Posted by DebMaudie 3 years ago | last reply 3 years ago
Several questions: -Calculate the force of a linear induction motor from the magnetic field/current (aluminum induced surface)? -How does one determine the direction in which is moves considering the magnetic fields are not static and there isn't a second magnet since it is just an aluminum induction surface? -Is there an optimal current frequency for a linear induction motor? -Is there any way to make a single phase Linear induction motor, and avoid using 3 phase current?
Asked by amelius 6 years ago | last reply 6 years ago
I'm thinking about making an alarm clock that literally gets me out of bed! The alarm clock would start tilting the bed to one side, untill i either get out of bed, or fall out of bed :) I was thinking of using linear actuators on one side of the bed to do the tilting. Does anyone here have any experience with linear actuators? How strong are they, and where can I buy them cheaply? Any other ideas on how to tilt a bed? Cheers - Chr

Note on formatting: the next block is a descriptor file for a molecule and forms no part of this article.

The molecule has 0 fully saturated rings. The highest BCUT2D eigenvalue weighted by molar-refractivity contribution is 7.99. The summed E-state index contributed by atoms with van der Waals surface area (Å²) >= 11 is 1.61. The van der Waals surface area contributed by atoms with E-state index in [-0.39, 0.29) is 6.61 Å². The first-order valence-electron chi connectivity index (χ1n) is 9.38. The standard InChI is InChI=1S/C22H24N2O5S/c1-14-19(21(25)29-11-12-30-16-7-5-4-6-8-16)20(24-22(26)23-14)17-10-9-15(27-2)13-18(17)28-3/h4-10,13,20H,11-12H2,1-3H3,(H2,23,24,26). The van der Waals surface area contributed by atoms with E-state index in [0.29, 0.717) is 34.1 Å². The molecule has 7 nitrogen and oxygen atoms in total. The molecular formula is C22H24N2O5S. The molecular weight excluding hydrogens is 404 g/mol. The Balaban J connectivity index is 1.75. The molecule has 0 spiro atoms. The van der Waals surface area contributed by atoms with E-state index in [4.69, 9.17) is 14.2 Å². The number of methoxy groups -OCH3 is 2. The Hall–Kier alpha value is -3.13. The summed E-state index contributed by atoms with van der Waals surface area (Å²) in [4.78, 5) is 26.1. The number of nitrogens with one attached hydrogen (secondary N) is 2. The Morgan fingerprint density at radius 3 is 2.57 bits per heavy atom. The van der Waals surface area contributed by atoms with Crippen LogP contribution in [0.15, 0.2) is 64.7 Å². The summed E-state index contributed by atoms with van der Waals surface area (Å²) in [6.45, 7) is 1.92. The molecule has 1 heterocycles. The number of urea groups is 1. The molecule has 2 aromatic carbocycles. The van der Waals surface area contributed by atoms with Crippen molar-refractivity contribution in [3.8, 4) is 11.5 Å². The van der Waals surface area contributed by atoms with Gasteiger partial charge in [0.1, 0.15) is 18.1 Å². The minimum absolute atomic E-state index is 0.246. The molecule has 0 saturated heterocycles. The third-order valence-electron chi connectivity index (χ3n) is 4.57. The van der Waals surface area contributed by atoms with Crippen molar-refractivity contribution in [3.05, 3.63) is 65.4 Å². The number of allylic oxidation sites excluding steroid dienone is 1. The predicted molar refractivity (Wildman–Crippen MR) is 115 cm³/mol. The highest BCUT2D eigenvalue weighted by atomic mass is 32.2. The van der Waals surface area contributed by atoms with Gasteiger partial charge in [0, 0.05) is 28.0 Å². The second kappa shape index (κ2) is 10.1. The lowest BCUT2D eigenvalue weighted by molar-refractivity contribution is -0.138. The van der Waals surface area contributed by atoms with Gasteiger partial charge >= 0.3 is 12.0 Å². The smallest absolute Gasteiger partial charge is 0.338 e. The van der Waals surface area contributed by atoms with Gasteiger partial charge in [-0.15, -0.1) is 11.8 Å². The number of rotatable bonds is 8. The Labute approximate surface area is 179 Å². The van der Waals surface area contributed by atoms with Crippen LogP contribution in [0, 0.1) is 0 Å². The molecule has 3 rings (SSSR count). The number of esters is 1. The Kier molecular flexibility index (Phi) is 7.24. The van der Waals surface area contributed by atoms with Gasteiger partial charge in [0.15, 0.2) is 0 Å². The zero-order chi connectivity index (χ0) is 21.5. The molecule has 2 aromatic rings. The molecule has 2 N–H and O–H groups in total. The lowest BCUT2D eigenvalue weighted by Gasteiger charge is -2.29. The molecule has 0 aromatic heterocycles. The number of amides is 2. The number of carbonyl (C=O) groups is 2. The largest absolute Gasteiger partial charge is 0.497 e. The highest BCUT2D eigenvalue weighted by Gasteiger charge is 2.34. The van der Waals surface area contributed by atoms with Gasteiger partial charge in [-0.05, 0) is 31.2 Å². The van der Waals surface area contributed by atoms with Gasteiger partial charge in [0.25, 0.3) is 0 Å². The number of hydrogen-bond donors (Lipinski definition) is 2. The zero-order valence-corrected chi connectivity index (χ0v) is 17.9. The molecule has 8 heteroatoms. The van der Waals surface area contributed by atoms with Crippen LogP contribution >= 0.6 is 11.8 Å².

Posted by chr 11 years ago | last reply 11 years ago
I am trying to wiring two limit switches onto a linear actuator. One to stop the extend stroke but will allow you to retract the actuator. The other limit switch will stop the retract stroke but allow you to extend the actuator. The actuator is installed on a door I need it to stop on the extend stroke and the retract stroke so it doesn't damage anything. I have an LACT8-500A actuator and the company doesn't make a limit kit for the adctuator.
Posted by youaintwrong 8 years ago | last reply 8 years ago